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Cancer Res. 2004 Jan 1;64(1):196-201.

Glycine-extended gastrin promotes the growth of lung cancer.

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Gastroenterology Division and Department of Medicine, University of Massachusetts Medical School, Worcester, Massachusetts 01605-2324, USA.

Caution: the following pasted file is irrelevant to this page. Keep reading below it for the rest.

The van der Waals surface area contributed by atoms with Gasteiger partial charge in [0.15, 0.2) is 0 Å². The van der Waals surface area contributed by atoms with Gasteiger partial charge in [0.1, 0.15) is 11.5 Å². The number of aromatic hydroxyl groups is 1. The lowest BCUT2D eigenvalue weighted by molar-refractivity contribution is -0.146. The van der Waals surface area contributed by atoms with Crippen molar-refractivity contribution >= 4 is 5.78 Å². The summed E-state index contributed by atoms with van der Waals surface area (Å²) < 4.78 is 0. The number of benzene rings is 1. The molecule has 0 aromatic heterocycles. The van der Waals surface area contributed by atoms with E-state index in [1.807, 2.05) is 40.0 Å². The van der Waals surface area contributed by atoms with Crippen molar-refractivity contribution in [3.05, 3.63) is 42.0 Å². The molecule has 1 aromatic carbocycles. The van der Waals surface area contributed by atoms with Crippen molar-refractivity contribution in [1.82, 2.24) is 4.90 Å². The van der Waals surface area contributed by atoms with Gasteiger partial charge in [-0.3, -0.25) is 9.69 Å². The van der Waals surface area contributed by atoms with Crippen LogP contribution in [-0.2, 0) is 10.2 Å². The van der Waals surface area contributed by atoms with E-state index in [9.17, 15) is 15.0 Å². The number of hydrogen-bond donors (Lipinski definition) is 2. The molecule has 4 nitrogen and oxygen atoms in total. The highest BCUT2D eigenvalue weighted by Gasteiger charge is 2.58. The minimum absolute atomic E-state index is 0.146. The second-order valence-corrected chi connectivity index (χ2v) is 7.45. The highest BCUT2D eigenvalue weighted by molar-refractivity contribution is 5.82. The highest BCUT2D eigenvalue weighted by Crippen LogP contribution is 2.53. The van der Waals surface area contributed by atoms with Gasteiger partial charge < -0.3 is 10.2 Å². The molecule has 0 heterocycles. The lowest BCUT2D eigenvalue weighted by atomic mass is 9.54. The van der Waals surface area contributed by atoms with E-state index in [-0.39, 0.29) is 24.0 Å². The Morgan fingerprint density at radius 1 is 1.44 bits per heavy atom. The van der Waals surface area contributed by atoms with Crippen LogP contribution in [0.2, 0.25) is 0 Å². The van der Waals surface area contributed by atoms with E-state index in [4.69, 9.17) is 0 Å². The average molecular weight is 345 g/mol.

The less processed forms of gastrin have recently been shown to act as trophic factors for both normal and malignant colonic cells. Although incompletely processed forms of gastrin such as glycine-extended gastrin and progastrin are also expressed in human lung cancers, the clinical significance of this expression has not been addressed. Consequently, we investigated the effects of overexpression of glycine-extended gastrin in a mouse strain that is prone to developing lung cancer and also examined the expression of incompletely processed gastrins in primary human lung cancers. We found that transgenic overexpression of glycine-extended gastrin in FVB/N mice resulted in a significant increase in the prevalence and growth of bronchoalveolar carcinoma. In addition, a substantial subset of human lung cancers was found to express progastrin and/or glycine-extended gastrin. Overexpression of glycine-extended gastrin by human lung cancers was associated with a significantly decreased survival. Taken together, these results suggest that glycine-extended gastrin may play a role in the growth and progression of some human lung cancers.

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